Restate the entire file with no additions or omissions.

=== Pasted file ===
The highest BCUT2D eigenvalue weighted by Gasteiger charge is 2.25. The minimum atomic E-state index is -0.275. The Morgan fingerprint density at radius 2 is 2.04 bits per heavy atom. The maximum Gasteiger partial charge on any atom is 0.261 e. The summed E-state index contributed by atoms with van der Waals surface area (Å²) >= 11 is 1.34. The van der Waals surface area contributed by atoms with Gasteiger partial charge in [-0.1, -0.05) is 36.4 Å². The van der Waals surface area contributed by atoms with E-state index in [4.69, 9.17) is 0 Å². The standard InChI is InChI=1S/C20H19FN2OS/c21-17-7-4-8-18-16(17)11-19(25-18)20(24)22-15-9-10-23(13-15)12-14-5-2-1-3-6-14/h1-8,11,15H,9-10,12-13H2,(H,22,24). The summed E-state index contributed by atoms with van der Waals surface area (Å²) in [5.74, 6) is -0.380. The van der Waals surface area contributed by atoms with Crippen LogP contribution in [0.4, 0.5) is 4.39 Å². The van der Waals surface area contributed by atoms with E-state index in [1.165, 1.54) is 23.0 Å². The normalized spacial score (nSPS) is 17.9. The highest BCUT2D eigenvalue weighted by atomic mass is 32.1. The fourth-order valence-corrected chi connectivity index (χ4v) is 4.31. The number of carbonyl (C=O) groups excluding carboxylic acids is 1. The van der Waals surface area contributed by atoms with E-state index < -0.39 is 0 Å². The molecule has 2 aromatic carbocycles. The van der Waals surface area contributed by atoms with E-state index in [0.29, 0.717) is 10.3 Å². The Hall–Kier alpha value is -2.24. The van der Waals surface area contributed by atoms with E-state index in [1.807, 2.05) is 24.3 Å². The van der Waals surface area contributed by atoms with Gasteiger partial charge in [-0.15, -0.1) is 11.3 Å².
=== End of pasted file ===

The highest BCUT2D eigenvalue weighted by Gasteiger charge is 2.25. The minimum atomic E-state index is -0.275. The Morgan fingerprint density at radius 2 is 2.04 bits per heavy atom. The maximum Gasteiger partial charge on any atom is 0.261 e. The summed E-state index contributed by atoms with van der Waals surface area (Å²) >= 11 is 1.34. The van der Waals surface area contributed by atoms with Gasteiger partial charge in [-0.1, -0.05) is 36.4 Å². The van der Waals surface area contributed by atoms with E-state index in [4.69, 9.17) is 0 Å². The standard InChI is InChI=1S/C20H19FN2OS/c21-17-7-4-8-18-16(17)11-19(25-18)20(24)22-15-9-10-23(13-15)12-14-5-2-1-3-6-14/h1-8,11,15H,9-10,12-13H2,(H,22,24). The summed E-state index contributed by atoms with van der Waals surface area (Å²) in [5.74, 6) is -0.380. The van der Waals surface area contributed by atoms with Crippen LogP contribution in [0.4, 0.5) is 4.39 Å². The van der Waals surface area contributed by atoms with E-state index in [1.165, 1.54) is 23.0 Å². The normalized spacial score (nSPS) is 17.9. The highest BCUT2D eigenvalue weighted by atomic mass is 32.1. The fourth-order valence-corrected chi connectivity index (χ4v) is 4.31. The number of carbonyl (C=O) groups excluding carboxylic acids is 1. The van der Waals surface area contributed by atoms with E-state index < -0.39 is 0 Å². The molecule has 2 aromatic carbocycles. The van der Waals surface area contributed by atoms with E-state index in [0.29, 0.717) is 10.3 Å². The Hall–Kier alpha value is -2.24. The van der Waals surface area contributed by atoms with E-state index in [1.807, 2.05) is 24.3 Å². The van der Waals surface area contributed by atoms with Gasteiger partial charge in [-0.15, -0.1) is 11.3 Å².